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In Ogliastra, the environment has had an extremely strong influence on the division, use and distribution of land, roads, settlements and ways of life.
The inhabitants of Ogliastra have always cared a lot for environment, creating a strong yet harmonious relationship with the land.
They have managed to exploit the natural resources of the area without destroying its beauty, in towns, villages and rural settlements.

Despite the inevitable peculiarities of every town and village, there are several characteristics which are common to houses in the mountains, and similarities which are shared by dwellings in coastal and countryside areas.

In the inland villages and settlements at higher altitudes, houses tend to be built on one or two floors and an attic, each floor having a specific use, domestic or professional.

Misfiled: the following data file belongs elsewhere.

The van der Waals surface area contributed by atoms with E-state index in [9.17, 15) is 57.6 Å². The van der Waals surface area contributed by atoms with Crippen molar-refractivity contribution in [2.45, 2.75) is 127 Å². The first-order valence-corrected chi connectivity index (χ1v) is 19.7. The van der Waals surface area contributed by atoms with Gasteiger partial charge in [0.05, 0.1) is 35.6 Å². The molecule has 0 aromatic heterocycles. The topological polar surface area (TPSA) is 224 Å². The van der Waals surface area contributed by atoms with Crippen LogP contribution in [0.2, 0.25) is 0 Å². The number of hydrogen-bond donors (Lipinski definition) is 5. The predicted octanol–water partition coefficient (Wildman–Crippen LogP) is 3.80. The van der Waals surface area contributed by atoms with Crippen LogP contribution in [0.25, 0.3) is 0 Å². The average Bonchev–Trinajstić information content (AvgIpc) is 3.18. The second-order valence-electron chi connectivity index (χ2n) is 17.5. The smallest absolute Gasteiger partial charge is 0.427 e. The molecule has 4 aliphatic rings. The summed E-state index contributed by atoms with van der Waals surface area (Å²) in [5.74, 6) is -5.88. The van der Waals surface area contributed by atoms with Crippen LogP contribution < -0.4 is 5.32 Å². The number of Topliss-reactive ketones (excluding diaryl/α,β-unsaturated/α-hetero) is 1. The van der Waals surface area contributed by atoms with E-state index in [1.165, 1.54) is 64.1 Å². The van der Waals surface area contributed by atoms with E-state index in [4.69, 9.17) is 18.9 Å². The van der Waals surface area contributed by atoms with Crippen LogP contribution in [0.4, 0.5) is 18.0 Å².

In the hills, the most common type of house has two main rooms, connected by an outside stairway.

In the plains, a typical house is similar to the one described above, but with an internal staircase and a open gallery which overlooks a courtyard, as in the Campidano region of Sardinia.

The most common building materials,
sometimes found in the better preserved town houses, were stone, mud mortar (often mixed with straw) used as a sticking agent, interwoven canes and clay roof tiles.

Towns and villages,
smaller and more compact in the mountainous areas, and more far-reaching in the plains, often expand into the countryside including fruit and vegetable plots.
These areas are often dotted with small, rustic villas (often used nowadays as “Argriturismos”) and even tiny churches.

Sacred places can be found also in the mountains, where the land is dotted with “pinnetas” (photo: P.Rinaldi).
These are small constructions in grey-white stone, built by shepherds, using dry-stone technique, and roofed with thick juniper branches and trunks or (more rarely) with leafy juniper branches.